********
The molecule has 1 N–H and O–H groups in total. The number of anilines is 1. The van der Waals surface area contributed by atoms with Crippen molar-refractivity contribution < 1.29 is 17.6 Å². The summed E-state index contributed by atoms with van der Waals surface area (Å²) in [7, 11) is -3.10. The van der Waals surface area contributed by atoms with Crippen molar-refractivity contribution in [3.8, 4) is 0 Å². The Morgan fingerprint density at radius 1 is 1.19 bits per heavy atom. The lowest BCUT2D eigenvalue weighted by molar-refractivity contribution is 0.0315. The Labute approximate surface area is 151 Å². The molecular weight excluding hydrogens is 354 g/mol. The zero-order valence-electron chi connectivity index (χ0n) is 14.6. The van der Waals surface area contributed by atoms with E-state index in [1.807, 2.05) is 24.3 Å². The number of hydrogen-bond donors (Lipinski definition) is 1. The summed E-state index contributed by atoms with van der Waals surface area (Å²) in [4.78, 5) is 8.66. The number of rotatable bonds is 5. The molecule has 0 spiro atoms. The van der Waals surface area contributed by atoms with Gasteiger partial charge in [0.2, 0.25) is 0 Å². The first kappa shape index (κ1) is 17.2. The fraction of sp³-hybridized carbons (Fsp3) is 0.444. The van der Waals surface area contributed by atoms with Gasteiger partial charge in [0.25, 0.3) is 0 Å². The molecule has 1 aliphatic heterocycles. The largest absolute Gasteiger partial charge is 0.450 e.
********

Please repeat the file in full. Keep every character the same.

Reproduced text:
The molecule has 1 N–H and O–H groups in total. The number of anilines is 1. The van der Waals surface area contributed by atoms with Crippen molar-refractivity contribution < 1.29 is 17.6 Å². The summed E-state index contributed by atoms with van der Waals surface area (Å²) in [7, 11) is -3.10. The van der Waals surface area contributed by atoms with Crippen molar-refractivity contribution in [3.8, 4) is 0 Å². The Morgan fingerprint density at radius 1 is 1.19 bits per heavy atom. The lowest BCUT2D eigenvalue weighted by molar-refractivity contribution is 0.0315. The Labute approximate surface area is 151 Å². The molecular weight excluding hydrogens is 354 g/mol. The zero-order valence-electron chi connectivity index (χ0n) is 14.6. The van der Waals surface area contributed by atoms with E-state index in [1.807, 2.05) is 24.3 Å². The number of hydrogen-bond donors (Lipinski definition) is 1. The summed E-state index contributed by atoms with van der Waals surface area (Å²) in [4.78, 5) is 8.66. The number of rotatable bonds is 5. The molecule has 0 spiro atoms. The van der Waals surface area contributed by atoms with Gasteiger partial charge in [0.2, 0.25) is 0 Å². The first kappa shape index (κ1) is 17.2. The fraction of sp³-hybridized carbons (Fsp3) is 0.444. The van der Waals surface area contributed by atoms with Gasteiger partial charge in [0.25, 0.3) is 0 Å². The molecule has 1 aliphatic heterocycles. The largest absolute Gasteiger partial charge is 0.450 e.